“It’s the way we’re raising our kids,” she says. “We tell boys to leave the nest, go out and explore, but girls we protect so much they are even scared to leave home.”
To help solve this issue, in the shorter term Monstad believes it would help if companies actively hired for diversity. “Many companies have no policies to shape their hiring practices, and those who do have policies often do not follow through. Companies could be a lot more active in seeking out trainees and searching for new employees in non-traditional places to improve their diversity, and, by extension, strengthen their innovative force.”
‘In an increasingly global world, there’s a gap between the people who are running the media industry and the people who are consuming media’ – Eira Monstad, Vizrt
Women and the war for talent
In general, De Lathouwer feels the broadcast industry needs also more women in key roles.
“There is a war for talent, especially for technology related positions and it is therefore a pity not to leverage ‘half of the fishing pond’, that is, women. Diversity is [also] effectively supporting performance within organisations. A survey led by McKinsey showed a correlation between diversity and company performance, revealing that those companies having more gender diversity were more than 25% more likely to outperform their national industry average in terms of economic profit. If everyone is the same, they think the same. Diversity brings new ways of thinking and seeing. It is a missed opportunity not to use this diversity to your company’s, and the community’s, advantage.”
Within businesses in general, gender diversity literally makes companies more profitable. McKinsey carried out its first study into diversity in the business world in 2015. In the original research it found that: “companies in the top quartile for gender diversity on their executive teams were 15% more likely to experience above-average profitability than companies in the fourth quartile. In our expanded 2017 data set this number rose to 21% and continued to be statistically significant” [Mckinsey, Delivering Through Diversity, 2018].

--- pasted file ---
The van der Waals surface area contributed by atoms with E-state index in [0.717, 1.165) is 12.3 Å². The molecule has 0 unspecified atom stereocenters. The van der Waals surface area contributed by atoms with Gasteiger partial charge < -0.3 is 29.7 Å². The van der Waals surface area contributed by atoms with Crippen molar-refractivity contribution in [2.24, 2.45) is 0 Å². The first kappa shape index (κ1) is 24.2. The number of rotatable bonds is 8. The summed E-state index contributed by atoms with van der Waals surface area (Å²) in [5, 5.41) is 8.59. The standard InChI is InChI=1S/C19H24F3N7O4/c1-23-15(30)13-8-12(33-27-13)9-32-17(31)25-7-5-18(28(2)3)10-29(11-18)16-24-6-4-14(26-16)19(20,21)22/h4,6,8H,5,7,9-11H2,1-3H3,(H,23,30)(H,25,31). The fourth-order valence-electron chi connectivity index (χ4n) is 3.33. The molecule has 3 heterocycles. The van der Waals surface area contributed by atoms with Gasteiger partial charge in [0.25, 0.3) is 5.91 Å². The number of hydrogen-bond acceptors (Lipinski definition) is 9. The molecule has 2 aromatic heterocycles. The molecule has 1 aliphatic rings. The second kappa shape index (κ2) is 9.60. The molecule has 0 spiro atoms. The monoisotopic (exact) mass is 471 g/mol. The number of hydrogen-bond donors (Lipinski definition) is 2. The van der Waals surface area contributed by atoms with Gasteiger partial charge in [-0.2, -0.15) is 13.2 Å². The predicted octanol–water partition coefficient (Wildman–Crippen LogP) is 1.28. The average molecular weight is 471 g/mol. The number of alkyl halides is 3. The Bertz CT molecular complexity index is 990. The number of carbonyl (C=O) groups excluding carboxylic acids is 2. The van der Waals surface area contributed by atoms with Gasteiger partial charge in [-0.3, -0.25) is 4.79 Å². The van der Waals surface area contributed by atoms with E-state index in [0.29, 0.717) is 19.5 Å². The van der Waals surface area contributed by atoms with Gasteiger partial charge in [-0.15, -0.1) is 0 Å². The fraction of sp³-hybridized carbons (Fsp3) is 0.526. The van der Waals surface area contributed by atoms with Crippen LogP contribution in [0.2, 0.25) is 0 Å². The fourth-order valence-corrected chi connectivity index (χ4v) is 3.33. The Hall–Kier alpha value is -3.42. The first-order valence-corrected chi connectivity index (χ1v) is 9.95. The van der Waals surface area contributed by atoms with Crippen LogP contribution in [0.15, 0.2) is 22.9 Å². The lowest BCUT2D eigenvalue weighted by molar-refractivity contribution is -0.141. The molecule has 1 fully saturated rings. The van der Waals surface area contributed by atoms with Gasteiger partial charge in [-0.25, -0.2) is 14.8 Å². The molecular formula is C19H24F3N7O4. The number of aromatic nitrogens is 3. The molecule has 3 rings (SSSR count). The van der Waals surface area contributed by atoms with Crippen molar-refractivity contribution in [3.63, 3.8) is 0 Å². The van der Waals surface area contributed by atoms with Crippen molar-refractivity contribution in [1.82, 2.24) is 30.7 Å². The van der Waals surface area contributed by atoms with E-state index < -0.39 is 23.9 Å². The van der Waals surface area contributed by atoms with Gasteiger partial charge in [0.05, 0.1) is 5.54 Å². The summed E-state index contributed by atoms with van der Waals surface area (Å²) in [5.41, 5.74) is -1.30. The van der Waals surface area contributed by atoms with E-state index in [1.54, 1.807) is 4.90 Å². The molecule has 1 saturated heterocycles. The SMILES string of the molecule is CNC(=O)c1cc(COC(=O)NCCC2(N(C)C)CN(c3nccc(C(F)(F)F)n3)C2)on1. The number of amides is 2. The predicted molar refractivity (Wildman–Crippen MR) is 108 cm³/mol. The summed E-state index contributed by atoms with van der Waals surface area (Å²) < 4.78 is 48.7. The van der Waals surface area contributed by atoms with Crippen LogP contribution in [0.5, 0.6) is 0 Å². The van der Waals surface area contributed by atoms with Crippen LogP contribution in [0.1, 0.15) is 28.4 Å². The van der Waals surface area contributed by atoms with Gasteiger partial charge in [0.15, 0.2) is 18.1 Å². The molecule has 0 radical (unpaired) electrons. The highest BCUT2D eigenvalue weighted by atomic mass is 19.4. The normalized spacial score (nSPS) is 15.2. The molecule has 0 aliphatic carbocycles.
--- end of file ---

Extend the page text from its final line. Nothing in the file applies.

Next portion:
“As I started my career in large corporates with very structured career plans (Accenture and McKinsey,) and promotions based on clear performance criteria, being a woman was not an issue,” says De Lathouwer. “When it becomes more tricky is when you get to a higher level, to what is seen as male positions, because of unconscious bias.
“Most of us, in ways we are not entirely aware of, automatically associate an airline pilot with a man, grey hair with old age, athletes with young, muscled guys, leadership ability with imposing physical stature,” continues De Lathouwer. “We have a sense of what a CEO is supposed to look like; a white, tall, grey haired guy. That stereotype is so powerful that if you don’t fit it, you are not considered a logical candidate for the position. When I started as CEO at EVS, during my first IBC I was introduced to one of our customers as the new CEO. His first reaction was to ask me to book his cab, assuming I was the assistant of the CEO. Therefore, I’m proud to have EVS supporting the HBS Broadcast Academy Women in Sports initiative which aims, through mentoring and training, to support women to evolve in key positions in live sports broadcasting, traditionally considered as men’s positions, such as producer or director of live events.”
As a final piece of advice, she adds: “Don’t try to fit a stereotype. Be yourself. Everyone has their own style of leadership. Make sure people understand who you are. Be authentic.”
Cosimi agrees: “Don’t try to be a man; you don’t have to talk like them or act like them. There are many ways of being a leader. The best way is to be yourself.”
Sky Sports Germany Head of Operations Julia Boettger feels that with determination, focus and a passion for your career, you can get to where you want to be, male or female.
“I have a passion for the thing I’m doing, and I have a lot of support from the people I work with and I support them; we are all experts in our own areas,” she says. “It’s not about the things I don’t know, it’s about what I can do really well. It’s about asking good questions, so you get more knowledge and you can start learning, then continue to learn. I move ahead in my career because of my knowledge, my performance, by talent and my ideas; not because of my gender.”